Hillary did not pack up and go home, because as a true public servant Hillary knows that this is so much bigger than her own desires and disappointments.

Paul Waldman asks a good question: Why isn't the alleged Russian hack of the DNC being treated more seriously?

Josh Marshall thinks it could be a 'big, big deal:'
not just a big deal in the way we toss around the phrase in politics but a big deal in terms of our future, our safety, our children's safety.

Vox has what may be the ultimate Trump article, with excerpts compiled from many other Trump profiles.

Ezra Klein also wrote a good piece on why Trump should never become President.

Another example of how Trump does business:

This is scary:

Oliver on the RNC convention:

Feelings = Facts...  A tautology that Republicans don't have exclusive claim to, as we've seen.

Thursday, July 14, 2016

The Least Racist Person

This NYT article about Trump's racial politics is really worth the read.

Josh Marshall at TPM follows up with what Trumps been saying lately and what it means.

Speaking of race, I wanted to flag another valuable post from JM at TPM... I think one thing that's often glossed over or missed entirely in our recent debates over race is the role of unconscious bias, which even people who consider themselves (perhaps in many ways accurately) fair minded can fall victim to. To accuse such people of bigotry kind of misses the point, and more importantly makes them defensive and therefore less open to introspection. Proper police training could dramatically reduce the kinds of incidents we've been seeing lately... Unfortunately many police departments training programs seem to (unintentionally) only make them more likely.

Obama's most recent speech in Dallas was one of his best, IMO:

Thursday, June 9, 2016


Warren's with her:

I have to add this bit of awesomeness:

This audio from Hillary's 1969 commencement speech is fascinating:

The Atlantic provides some context.

Fast forward to this:

Why Hillary may be the perfect candidate to take on Trump.

E.J. Dionne Jr.: "this is the fight she was preparing herself to wage."

Matt Bai peers into the black hole of Trump's psyche.

Jamelle Bouie makes an interesting point about the Republicans current predicament:
Why is it so difficult for Republicans to condemn Trump without also qualifying and essentially negating their condemnation?
Republicans, from the top of the ticket to the bottom of the ballot, are caught in a bind. If they don’t say anything to counter or condemn Trump’s rhetoric, they are complicit in the Trump candidacy. If they say anything, they become fodder for Democratic efforts against their party. The only alternative is to try to walk the line of criticism without disavowal. But as we see with Paul Ryan—who was savaged by both mainstream and conservative press for looking past Trump’s racism even as he bemoans it—that’s almost impossible.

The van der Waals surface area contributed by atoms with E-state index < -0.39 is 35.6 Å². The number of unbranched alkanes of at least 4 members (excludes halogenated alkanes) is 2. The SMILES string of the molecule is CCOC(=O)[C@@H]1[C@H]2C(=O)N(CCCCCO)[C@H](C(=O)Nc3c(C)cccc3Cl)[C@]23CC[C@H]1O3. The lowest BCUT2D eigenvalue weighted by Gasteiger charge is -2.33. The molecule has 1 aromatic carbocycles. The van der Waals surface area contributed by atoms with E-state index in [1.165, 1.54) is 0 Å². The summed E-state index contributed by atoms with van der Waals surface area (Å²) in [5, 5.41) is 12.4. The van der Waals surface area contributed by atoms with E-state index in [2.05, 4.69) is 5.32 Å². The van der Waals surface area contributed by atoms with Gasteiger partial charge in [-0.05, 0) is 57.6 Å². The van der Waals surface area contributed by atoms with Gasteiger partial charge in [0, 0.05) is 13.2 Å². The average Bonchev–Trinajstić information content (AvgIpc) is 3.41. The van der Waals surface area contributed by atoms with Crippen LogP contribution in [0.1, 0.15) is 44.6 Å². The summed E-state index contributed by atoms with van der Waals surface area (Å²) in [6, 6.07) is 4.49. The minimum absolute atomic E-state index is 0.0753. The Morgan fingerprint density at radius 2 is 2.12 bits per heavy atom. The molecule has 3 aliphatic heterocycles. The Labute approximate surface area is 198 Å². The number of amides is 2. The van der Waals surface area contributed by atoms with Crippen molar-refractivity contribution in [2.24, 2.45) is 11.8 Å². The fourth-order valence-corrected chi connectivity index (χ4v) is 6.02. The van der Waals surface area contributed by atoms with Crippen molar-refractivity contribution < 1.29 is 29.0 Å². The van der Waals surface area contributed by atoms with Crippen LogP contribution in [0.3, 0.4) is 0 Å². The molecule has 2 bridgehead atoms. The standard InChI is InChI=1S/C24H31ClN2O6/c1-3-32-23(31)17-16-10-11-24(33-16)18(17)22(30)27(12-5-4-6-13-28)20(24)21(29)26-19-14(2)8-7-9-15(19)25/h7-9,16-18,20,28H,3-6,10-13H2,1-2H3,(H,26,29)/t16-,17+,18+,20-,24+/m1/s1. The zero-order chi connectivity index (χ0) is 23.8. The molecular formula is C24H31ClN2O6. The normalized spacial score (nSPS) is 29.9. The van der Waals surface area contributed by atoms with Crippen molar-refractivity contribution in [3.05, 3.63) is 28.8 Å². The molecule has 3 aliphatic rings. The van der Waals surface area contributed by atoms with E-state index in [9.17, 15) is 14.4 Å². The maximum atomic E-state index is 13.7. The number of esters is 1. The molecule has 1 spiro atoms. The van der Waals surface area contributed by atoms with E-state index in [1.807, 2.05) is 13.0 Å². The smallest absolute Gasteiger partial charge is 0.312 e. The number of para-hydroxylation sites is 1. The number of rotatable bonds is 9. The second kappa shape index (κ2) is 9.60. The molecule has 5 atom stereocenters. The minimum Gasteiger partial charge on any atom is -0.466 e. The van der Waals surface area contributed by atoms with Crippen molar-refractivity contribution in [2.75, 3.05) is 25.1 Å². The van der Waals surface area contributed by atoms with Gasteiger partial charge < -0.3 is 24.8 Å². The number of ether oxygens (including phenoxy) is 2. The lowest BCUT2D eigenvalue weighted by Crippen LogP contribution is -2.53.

Couldn't happen to nicer people.

ICYMI this look inside the Sanders campaign makes for quite a read.  Eek.

Monday, June 6, 2016

Game Time

Well, they're finally calling it for Hillary... so after tomorrow's primaries we should be full on into the general, whether or not Bernie wants to continue tilting at windmills. Sounds like Obama's ready to get off the sidelines, too... so it's game-time!

Fortunately, with her recent speech HRC finally seems to be hitting her stride.

If you missed it here it is:

Here's an excellent profile of HRC that gives you a sense of who she is. If you Sanders supporters want to feel like you have to hold your nose and vote for the "lesser of two evils" it's fine with me, but in reality I think Hillary is a smart, hard working, experienced politician who shares our basic values. I think we could all lay off the cynicism a bit if we wanted to.  Just sayin'...

While HRC seems to have found her mark, Trump's been having a harder time lately.

It doesn't help he doesn't have a campaign operation to speak of. (I found the examples contrasting how a normal campaign would operate to Trump's instructive.)

Perhaps Trump thought the primary was the hard part, but if so he was very mistaken.

Josh Marshall on Trump's ongoing meltdown.

This is starting to get good!

P.S. I hope that Bernie will gracefully bow-out of the race tomorrow night and throw his support to Hillary... we need to be on the same team here! So I don't really want to get on his case too much, but I have to include this bit from Jonathan Chait who puts his finger on something that's been bugging me about Sanders' rationale for staying in the race so long:

3. Pledged delegates don’t count because of superdelegates. When presented with Clinton’s insurmountable lead in pledged delegates, Sanders notes dismissively that pledged delegates alone are not enough to win (i.e., “Hillary Clinton will not have the requisite number of pledged delegates to win the Democratic nomination at the end of the nominating process on June 14. Won't happen. She will be dependent on superdelegates.”). 
4. Superdelegates also don’t count because of pledged delegates. The superdelegate system, he has charged, “stacks the deck in a very, very unfair way for any establishment candidate.” Or, alternately, “The media is in error when they lumped superdelegates with pledged delegates. Pledged delegates are real.” 
The nomination is won by adding up pledged delegates and superdelegates. Clinton has a large lead in pledged delegates, and an even larger lead in superdelegates. You could rely entirely on one or the other, or change the weights between them in any fashion, and Clinton would still win. Sanders simply refuses to accept the combination of the two, instead changing subjects from one to the other. Ask him about the pledged delegates, and he brings up the superdelegates. Ask about the superdelegates, and he changes to the pledged delegates. It’s an infinite loop of bullshit.

I guess his obstinance is part of his appeal, but it's certainly wearing on me. Hopefully we'll be turning the page on this chapter soon...